Coach and movement therapist Vanessa Leone looks at how you can easily and quickly use posture and postural cues to impact the success of your training sessions, and your business.
As trainers, coaches, and instructors we know the importance of cueing, correcting, and teaching great posture during movement. However, many of us don’t delve any further into postural cues and the stories they can tell us. We don’t realise that our posture can literally shape our physiology – and that of our clients. We probably also neglect to consider the powerful role that posture can play in the success of our businesses.
If you haven’t seen Amy Cuddy’s TED talk on posture, it’s a great place to start your learning. This talk kicked off an array of studies on the intricate link between mood and posture. Many of us are aware that mood affects our posture almost instantaneously: anger, frustration, joy, and shock can all impact our stance in a split second. When we experience a sudden win, it’s chest up, open stance, maybe even arms thrown high and wide in celebration. A loss, on the other hand, will see slumped shoulders, deflated chest and head in the hands.
If you were asked to assume the posture of grief and sadness, you would know how to move your body to demonstrate this without experiencing those feelings. The question scientists are now looking to answer is, does it work the other way around? If you were to assume a posture associated with sadness – hunched shoulders, closed chest position and downward gaze – for an extended period, could you ‘trick’ your brain into feeling sad? There is a growing body of evidence to suggest this is highly probable.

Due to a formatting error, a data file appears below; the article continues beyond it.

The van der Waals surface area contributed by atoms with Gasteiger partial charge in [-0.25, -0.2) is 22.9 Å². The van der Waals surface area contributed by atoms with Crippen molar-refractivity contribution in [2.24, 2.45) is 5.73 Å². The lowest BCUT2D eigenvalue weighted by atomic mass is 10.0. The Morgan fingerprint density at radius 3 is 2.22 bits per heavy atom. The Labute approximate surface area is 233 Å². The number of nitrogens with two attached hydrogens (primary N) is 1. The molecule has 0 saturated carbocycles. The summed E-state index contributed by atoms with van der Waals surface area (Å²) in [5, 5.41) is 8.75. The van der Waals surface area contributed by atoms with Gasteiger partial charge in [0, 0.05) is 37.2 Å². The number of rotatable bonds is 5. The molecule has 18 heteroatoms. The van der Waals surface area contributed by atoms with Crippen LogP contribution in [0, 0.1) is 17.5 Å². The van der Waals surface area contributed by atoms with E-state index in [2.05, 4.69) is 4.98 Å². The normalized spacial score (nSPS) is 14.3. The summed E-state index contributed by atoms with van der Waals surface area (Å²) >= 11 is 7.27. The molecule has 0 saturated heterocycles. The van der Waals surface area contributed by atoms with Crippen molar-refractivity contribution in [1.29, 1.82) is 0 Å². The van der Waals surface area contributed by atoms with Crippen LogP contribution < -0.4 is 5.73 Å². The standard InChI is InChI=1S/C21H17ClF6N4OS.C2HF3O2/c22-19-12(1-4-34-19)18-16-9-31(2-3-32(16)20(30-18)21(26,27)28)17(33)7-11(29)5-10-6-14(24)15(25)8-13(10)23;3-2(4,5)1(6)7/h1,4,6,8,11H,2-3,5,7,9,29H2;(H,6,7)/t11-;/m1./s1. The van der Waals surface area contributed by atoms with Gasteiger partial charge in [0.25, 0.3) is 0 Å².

If we investigate the science of mood, posture and emotion we can see how complex and interconnected they are. Emotions are not only associated with a ‘posture’ but also with the release of one or several hormones. Therefore, we never experience just the psychological ‘feeling’ of the emotion – we also experience that emotion in a very physical way.
Hormones can speed up heart rate and increase blood pressure, they can vasodilate or constrict and can change how the body uses insulin. Hormones are the slower and stronger messengers in the body and can dramatically impact every aspect of our health and wellness. By understanding a little of the scientific mechanisms behind posture, we can begin to understand how even a subtly negative change in position can start a chain reaction that results in significant consequences.
Armed with these insights, the first place all fitness professionals want to start is, naturally, with their clients. We know that exercise has the power to transform someone’s mood, but that takes time. What happens in the first five to 20 minutes of your session or class when your client is still highly stressed from work? What happens to their body during your high intensity class if their entire body is tense from anxiousness?
One of the many reasons clinicians use yoga alongside other therapeutic modalities is that during the initial part of the class, the instructor calls attention to participants’ feelings and emotional state, and tries to alter that state before movement commences. This has profound physiological, mechanical and emotional impacts for the participant.